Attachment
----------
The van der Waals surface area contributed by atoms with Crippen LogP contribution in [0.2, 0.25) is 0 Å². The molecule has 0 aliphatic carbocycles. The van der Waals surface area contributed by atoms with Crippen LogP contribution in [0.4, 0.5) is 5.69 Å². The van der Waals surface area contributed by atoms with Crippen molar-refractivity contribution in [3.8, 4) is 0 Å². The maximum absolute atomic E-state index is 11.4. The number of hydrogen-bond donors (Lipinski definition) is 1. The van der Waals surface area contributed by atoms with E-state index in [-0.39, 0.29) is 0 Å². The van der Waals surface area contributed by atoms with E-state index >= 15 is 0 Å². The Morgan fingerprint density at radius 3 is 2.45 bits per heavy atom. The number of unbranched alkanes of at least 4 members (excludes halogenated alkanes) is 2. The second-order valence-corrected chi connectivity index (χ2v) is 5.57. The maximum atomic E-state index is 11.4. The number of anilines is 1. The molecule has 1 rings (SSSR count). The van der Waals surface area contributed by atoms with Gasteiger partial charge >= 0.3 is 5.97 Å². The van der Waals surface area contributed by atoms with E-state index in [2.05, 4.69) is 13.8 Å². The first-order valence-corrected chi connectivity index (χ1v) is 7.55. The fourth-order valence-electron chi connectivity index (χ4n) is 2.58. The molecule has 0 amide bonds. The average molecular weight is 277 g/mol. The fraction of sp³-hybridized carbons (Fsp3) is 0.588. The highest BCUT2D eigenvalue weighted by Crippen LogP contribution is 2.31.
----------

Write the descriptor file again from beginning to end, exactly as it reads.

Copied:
The van der Waals surface area contributed by atoms with Crippen LogP contribution in [0.2, 0.25) is 0 Å². The molecule has 0 aliphatic carbocycles. The van der Waals surface area contributed by atoms with Crippen LogP contribution in [0.4, 0.5) is 5.69 Å². The van der Waals surface area contributed by atoms with Crippen molar-refractivity contribution in [3.8, 4) is 0 Å². The maximum absolute atomic E-state index is 11.4. The number of hydrogen-bond donors (Lipinski definition) is 1. The van der Waals surface area contributed by atoms with E-state index in [-0.39, 0.29) is 0 Å². The van der Waals surface area contributed by atoms with E-state index >= 15 is 0 Å². The Morgan fingerprint density at radius 3 is 2.45 bits per heavy atom. The number of unbranched alkanes of at least 4 members (excludes halogenated alkanes) is 2. The second-order valence-corrected chi connectivity index (χ2v) is 5.57. The maximum atomic E-state index is 11.4. The number of anilines is 1. The molecule has 1 rings (SSSR count). The van der Waals surface area contributed by atoms with Gasteiger partial charge >= 0.3 is 5.97 Å². The van der Waals surface area contributed by atoms with E-state index in [2.05, 4.69) is 13.8 Å². The first-order valence-corrected chi connectivity index (χ1v) is 7.55. The fourth-order valence-electron chi connectivity index (χ4n) is 2.58. The molecule has 0 amide bonds. The average molecular weight is 277 g/mol. The fraction of sp³-hybridized carbons (Fsp3) is 0.588. The highest BCUT2D eigenvalue weighted by Crippen LogP contribution is 2.31.